The median solvency ratio of Canadian defined benefit pension plans declined to 96.5 per cent in August, amid rising global political instability and subdued equity market returns, according to Aon Hewitt.

Its monthly survey, which tracks the performance of the defined benefit plans it administers and calculates their solvency ratios by measuring assets over liabilities, found 38 per cent of plans were more than fully funded as of Sept. 1, down 4.8 percentage points compared to Aug. 1.

Read: Worries over bond yields cited as pension solvency declines in second quarter

The survey also found the plans’ gross asset return was 1.2 per cent, in Canadian dollar terms, at the end of August. Meanwhile, emerging market equities returned 2.5 per cent, while other equity classes, such as Canadian stocks (0.7 per cent) and U.S. equities (0.6 per cent) posted more modest returns.

Among alternative asset classes, infrastructure returns were strong at 2.4 per cent and global real estate returned 0.4 per cent. Also, as bond yields fell, fixed-income returns increased. And the impact of lower bond yields decreased annuity purchase rates, effectively increasing pension liabilities and having an adverse impact on solvency levels.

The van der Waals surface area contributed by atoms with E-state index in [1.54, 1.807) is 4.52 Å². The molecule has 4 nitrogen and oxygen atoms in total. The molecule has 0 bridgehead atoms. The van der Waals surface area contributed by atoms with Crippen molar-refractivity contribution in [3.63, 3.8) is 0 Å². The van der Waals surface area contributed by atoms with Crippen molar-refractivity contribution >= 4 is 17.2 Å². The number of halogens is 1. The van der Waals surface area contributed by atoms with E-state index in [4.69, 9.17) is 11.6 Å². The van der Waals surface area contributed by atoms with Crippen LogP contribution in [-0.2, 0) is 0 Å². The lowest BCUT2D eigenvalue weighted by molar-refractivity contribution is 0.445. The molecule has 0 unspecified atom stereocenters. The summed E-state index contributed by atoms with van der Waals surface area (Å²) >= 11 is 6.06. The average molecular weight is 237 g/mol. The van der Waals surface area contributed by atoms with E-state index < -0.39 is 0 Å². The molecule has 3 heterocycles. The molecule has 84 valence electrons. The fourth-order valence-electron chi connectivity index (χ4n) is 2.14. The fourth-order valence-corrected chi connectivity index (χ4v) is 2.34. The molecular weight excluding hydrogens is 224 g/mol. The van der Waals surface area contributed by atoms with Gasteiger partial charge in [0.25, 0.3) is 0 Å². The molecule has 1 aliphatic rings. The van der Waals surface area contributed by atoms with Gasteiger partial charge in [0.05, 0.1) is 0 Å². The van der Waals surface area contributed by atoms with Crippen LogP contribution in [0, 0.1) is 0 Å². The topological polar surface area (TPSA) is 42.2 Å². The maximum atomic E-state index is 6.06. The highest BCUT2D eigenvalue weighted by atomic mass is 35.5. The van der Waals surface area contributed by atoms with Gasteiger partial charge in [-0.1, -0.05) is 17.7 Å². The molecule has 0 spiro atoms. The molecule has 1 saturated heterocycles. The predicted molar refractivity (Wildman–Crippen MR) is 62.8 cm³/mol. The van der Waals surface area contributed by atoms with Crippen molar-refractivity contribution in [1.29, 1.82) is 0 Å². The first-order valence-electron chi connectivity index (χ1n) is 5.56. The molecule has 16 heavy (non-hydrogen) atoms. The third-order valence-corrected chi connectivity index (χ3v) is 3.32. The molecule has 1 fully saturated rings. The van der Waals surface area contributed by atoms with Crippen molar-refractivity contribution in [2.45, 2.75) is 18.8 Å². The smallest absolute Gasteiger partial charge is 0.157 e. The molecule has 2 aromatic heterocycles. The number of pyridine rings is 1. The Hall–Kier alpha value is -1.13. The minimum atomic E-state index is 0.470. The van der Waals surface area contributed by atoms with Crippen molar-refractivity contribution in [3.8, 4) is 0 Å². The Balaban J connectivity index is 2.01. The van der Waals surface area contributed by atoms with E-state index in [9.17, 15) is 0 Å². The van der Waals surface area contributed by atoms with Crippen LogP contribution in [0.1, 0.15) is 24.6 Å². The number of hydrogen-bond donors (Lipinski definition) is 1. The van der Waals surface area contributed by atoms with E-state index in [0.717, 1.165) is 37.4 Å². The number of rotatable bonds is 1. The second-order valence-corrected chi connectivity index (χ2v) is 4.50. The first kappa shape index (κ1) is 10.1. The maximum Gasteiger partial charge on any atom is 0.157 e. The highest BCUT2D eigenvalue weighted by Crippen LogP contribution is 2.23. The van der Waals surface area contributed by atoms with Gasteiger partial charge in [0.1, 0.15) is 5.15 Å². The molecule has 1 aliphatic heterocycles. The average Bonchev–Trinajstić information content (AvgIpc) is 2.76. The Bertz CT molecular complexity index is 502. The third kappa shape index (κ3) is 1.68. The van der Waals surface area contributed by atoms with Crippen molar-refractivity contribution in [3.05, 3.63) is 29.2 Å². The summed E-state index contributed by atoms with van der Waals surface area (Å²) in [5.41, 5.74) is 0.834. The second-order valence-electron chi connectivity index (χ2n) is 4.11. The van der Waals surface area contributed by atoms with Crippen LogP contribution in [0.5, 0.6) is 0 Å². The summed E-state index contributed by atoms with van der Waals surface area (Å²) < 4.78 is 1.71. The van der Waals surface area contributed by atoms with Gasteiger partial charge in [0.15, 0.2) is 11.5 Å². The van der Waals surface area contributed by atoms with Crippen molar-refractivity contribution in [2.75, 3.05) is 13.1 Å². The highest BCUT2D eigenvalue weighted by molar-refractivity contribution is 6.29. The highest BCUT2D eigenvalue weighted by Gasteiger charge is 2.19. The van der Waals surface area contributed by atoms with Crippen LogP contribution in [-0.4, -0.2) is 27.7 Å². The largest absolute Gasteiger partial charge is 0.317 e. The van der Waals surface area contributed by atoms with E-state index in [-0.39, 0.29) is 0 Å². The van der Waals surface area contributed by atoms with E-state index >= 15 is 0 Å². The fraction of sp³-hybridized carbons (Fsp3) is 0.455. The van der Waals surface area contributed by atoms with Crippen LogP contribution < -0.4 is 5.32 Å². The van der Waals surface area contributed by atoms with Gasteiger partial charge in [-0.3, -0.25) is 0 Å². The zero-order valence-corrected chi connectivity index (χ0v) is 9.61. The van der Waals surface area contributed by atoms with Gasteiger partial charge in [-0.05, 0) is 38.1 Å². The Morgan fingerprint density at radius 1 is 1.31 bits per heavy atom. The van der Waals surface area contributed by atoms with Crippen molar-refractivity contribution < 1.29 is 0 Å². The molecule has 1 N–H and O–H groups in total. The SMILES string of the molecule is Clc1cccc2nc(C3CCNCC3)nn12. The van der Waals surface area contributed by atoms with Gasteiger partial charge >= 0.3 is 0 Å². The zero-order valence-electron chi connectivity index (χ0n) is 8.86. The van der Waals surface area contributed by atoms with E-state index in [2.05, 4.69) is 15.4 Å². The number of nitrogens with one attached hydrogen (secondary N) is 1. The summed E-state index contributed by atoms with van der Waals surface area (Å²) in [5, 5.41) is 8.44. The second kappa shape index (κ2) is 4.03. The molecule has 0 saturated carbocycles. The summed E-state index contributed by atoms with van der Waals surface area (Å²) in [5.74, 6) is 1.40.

Read: Plan sponsors using strong solvency positions to tweak investment, funding strategies

“On the one hand, August demonstrated how susceptible pensions can be to global market disruptions, which came last month in the form of escalating U.S.-North Korea tensions and hurricane Harvey in Texas,” said Ian Struthers, a partner and director of Aon Hewitt’s investment consulting practice.

“Not only did those developments depress market returns, but they also suppressed yields as investors flew to the relative safety of bonds despite the Bank of Canada’s recent rate increase. On the other hand, pension solvency remains near post-recession record levels, and plan sponsors remain in a strong position to take steps now to mitigate risk, whether that’s through hedging, portfolio diversification or other de-risking strategies.”

Read: Bank of Canada hikes interest rate to 1% as country’s powerful growth broadens

Copyright © 2017 Transcontinental Media G.P. Originally published on benefitscanada.com

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